soundQman likes this.
  14. vo_obgynmd

    vo_obgynmd Forum Resident

    Location:
    Issaquah, WA
    I have a Linn Krystal cartridge on my Arkuate level Linn Sondek LP12. Linn says that the load resistance for this MC cartridge is betwee 50 -200 ohms. My phono stage (Chord Huei) has a variable impedance selection range from 100 - 3700 ohms for MC cartridges. I was wondering, what would be the best impedance selection on the Chird Huei phono stage for this cartridge? 100 ohm? 470 ohm? Or something higher?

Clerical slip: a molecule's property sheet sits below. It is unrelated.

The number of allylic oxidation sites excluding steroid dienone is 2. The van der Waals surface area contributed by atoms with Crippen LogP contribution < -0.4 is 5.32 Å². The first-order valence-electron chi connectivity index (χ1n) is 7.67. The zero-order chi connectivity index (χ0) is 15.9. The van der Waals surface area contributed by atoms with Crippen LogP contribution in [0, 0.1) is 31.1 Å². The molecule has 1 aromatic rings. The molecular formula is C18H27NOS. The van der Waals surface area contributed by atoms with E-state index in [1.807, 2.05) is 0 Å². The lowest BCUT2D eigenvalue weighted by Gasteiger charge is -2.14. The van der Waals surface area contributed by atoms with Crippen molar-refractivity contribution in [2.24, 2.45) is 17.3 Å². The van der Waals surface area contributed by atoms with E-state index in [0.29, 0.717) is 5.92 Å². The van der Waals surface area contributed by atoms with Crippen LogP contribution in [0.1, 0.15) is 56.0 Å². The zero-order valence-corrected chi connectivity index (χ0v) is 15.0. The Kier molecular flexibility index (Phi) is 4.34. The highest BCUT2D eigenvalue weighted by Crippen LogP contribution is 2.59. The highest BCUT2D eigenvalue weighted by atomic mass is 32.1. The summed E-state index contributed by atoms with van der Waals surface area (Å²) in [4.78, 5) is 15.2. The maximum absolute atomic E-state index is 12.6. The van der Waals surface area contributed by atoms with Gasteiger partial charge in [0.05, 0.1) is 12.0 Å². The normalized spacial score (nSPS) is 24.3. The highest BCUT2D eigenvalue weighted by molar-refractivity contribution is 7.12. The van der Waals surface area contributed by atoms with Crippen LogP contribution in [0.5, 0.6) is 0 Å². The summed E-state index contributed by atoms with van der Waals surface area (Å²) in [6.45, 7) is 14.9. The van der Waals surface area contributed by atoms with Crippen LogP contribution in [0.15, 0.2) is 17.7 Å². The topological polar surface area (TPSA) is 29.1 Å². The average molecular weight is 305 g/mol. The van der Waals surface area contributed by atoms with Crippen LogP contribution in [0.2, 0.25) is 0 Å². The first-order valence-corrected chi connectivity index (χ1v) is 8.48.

15. Ralph Karsten

    Ralph Karsten Forum Resident

    Location:
    St. Paul MN
    Always use the start out with the highest value. As the loading value is reduced, so it compliance of the cartridge. Its compliance is measured with a 47K load, so this can affect the mechanical resonance of the pickup system (arm and cartridge).
     
    vo_obgynmd likes this.